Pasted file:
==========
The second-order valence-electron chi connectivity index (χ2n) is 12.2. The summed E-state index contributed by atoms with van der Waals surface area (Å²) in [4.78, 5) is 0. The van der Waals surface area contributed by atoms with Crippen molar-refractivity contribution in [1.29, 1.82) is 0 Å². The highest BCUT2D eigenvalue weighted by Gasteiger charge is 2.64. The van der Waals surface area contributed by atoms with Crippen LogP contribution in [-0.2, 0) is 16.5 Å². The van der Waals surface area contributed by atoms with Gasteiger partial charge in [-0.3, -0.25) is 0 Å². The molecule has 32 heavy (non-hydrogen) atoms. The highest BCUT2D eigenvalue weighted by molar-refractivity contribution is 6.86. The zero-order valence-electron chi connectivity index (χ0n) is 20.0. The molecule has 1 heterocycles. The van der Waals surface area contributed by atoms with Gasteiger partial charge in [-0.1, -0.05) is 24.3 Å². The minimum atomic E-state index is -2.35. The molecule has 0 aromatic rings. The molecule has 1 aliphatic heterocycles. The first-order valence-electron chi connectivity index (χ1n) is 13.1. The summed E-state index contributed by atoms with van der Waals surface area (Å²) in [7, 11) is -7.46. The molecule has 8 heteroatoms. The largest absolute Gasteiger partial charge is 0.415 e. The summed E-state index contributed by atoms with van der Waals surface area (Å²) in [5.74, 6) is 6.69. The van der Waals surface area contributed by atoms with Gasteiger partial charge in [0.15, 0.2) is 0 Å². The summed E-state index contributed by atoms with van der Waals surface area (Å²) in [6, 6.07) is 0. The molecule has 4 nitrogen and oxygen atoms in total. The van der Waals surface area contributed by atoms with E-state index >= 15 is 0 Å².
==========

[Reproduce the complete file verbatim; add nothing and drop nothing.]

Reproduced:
The second-order valence-electron chi connectivity index (χ2n) is 12.2. The summed E-state index contributed by atoms with van der Waals surface area (Å²) in [4.78, 5) is 0. The van der Waals surface area contributed by atoms with Crippen molar-refractivity contribution in [1.29, 1.82) is 0 Å². The highest BCUT2D eigenvalue weighted by Gasteiger charge is 2.64. The van der Waals surface area contributed by atoms with Crippen LogP contribution in [-0.2, 0) is 16.5 Å². The van der Waals surface area contributed by atoms with Gasteiger partial charge in [-0.3, -0.25) is 0 Å². The molecule has 32 heavy (non-hydrogen) atoms. The highest BCUT2D eigenvalue weighted by molar-refractivity contribution is 6.86. The zero-order valence-electron chi connectivity index (χ0n) is 20.0. The molecule has 1 heterocycles. The van der Waals surface area contributed by atoms with Gasteiger partial charge in [-0.1, -0.05) is 24.3 Å². The minimum atomic E-state index is -2.35. The molecule has 0 aromatic rings. The molecule has 1 aliphatic heterocycles. The first-order valence-electron chi connectivity index (χ1n) is 13.1. The summed E-state index contributed by atoms with van der Waals surface area (Å²) in [7, 11) is -7.46. The molecule has 8 heteroatoms. The largest absolute Gasteiger partial charge is 0.415 e. The summed E-state index contributed by atoms with van der Waals surface area (Å²) in [5.74, 6) is 6.69. The van der Waals surface area contributed by atoms with Gasteiger partial charge in [0.15, 0.2) is 0 Å². The summed E-state index contributed by atoms with van der Waals surface area (Å²) in [6, 6.07) is 0. The molecule has 4 nitrogen and oxygen atoms in total. The van der Waals surface area contributed by atoms with E-state index >= 15 is 0 Å².